I wanted to follow up on some of the conceptual aspects I touched on in my previous post. When I started my Masters degree I was really interested in how I could create a computational process that was not random nor a perfect reflection of my intention nor the outside world. In general, I try to use randomness as sparingly as possible. In my Masters project I, as best as I can recall, did not use any randomness at all, making the system deterministic. Since it used images from its environment (that was constantly changing) it was unpredictable, and yet deterministic.
Thanks to Daniel Frenzel, ANNetGPGPU now supports setting different neighbourhood sizes in a single network. This means I will no longer have to generate a different source and data file for each neighbourhood size. Following is an image visualizing the weights (using the old rectangle renderer for performance reasons).
In the following images (raw on top, original overlap on bottom) I used a smaller range of neighbhourhood sizes compared to the previous post (1-30). I was hoping the buildings would be less obliterated, and I actually prefer some of the horizontality of the previous 1-40 version. The reason why I’m unhappy with these results is that the visually interesting structure only begins on the horizon, and thus the abstraction should only start at that point.
The following is a 4k video of a portion of the colour field sequence previously posted.
The following image is constructed by taking a single row from each of the trained networks such that the lowest (bottom) row has the smallest neighbourhood size (1) and the highest (top) row has the largest (170). Note that very little of the image is readable because the image is abstracted very quickly as the neighbourhood size increases in steps of 1. Note some stability in structure (position of colours) near the bottom of the image. Near the top the increasing horizontality indicates large differences in structure in subsequent neighbourhood sizes.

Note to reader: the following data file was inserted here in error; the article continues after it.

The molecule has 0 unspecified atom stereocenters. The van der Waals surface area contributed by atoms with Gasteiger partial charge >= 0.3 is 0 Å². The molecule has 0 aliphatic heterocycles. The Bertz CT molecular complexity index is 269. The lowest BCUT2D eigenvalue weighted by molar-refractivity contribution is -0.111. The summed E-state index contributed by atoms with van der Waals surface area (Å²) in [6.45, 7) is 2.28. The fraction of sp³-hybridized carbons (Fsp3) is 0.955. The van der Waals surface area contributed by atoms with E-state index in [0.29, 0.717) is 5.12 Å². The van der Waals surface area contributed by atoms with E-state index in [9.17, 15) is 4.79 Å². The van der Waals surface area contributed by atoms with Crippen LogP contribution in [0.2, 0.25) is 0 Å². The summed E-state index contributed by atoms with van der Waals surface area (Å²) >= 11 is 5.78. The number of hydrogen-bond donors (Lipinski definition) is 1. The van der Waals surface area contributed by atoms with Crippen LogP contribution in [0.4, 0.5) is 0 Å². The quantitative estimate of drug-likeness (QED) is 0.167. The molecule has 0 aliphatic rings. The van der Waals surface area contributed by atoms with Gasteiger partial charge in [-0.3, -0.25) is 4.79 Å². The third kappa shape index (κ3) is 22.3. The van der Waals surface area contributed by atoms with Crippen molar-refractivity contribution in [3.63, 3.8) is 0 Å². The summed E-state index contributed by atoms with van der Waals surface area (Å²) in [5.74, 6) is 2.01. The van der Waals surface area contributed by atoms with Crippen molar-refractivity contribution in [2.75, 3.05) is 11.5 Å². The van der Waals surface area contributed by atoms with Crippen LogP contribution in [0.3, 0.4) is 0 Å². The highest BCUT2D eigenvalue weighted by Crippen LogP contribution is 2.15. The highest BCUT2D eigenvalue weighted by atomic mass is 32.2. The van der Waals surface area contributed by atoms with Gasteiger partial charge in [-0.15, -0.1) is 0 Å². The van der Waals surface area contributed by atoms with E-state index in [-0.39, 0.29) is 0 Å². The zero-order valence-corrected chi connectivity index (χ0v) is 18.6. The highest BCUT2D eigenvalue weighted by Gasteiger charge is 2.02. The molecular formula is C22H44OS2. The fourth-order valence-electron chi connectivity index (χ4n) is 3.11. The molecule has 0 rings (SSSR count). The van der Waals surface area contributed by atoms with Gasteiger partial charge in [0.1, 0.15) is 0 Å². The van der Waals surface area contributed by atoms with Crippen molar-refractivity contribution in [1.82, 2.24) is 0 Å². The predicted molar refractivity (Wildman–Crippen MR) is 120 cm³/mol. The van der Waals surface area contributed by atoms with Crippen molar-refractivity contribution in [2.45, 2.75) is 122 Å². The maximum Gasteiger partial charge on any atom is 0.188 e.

The following images show a sequence where the neighbourhood size increases linearly from 1 to 33 (skipping even neighbourhood sizes). In networks with neighbourhoods larger than 33, the results look about the same structurally and occasionally show large changes in subsequent neighbourhood sizes. The larger the neighbourhood the more instability there seems to be.
I realized that part of why the SOMs in the previous sequences are inconsistent over time is because a time seeded random number is used to rearrange of order of the segments (inputs) for each SOM, which adds significant random variation. I first tried to use serial training in ANNetGPGPU, but found that it is significantly slower than random training (serial training time: 745.579s; random training time: 12.1s). I also rewrote the code so that the next network actually uses the previous network as a starting point, rather than starting with the original training data for each neighbourhood size. The results, a selection of which follows, certainly have more cohesion, but the use of the previous network reduces some of the colour variation.
I managed to batch generate 170 different SOMs with different neighbourhood sizes (default/170 to default). Unfortunately, they are not stable over time; even though they have the same initial conditions, each result has a different structure. I’m not sure if this is due to the change of neighbourhood size, or some indeterminism in the way the algorithm proceeds on the GPU. Following is a selection of the sequence with increasing neighbourhood sizes. These SOMs are rendered using the new code that renders with Gaussianoids rather than rectangles.
The following images are renderings of the SOM structure trained and visualized using the same methods as previously posted. The only difference here is that much smaller neighbourhood sizes are used (top: default/150 and bottom: default/50)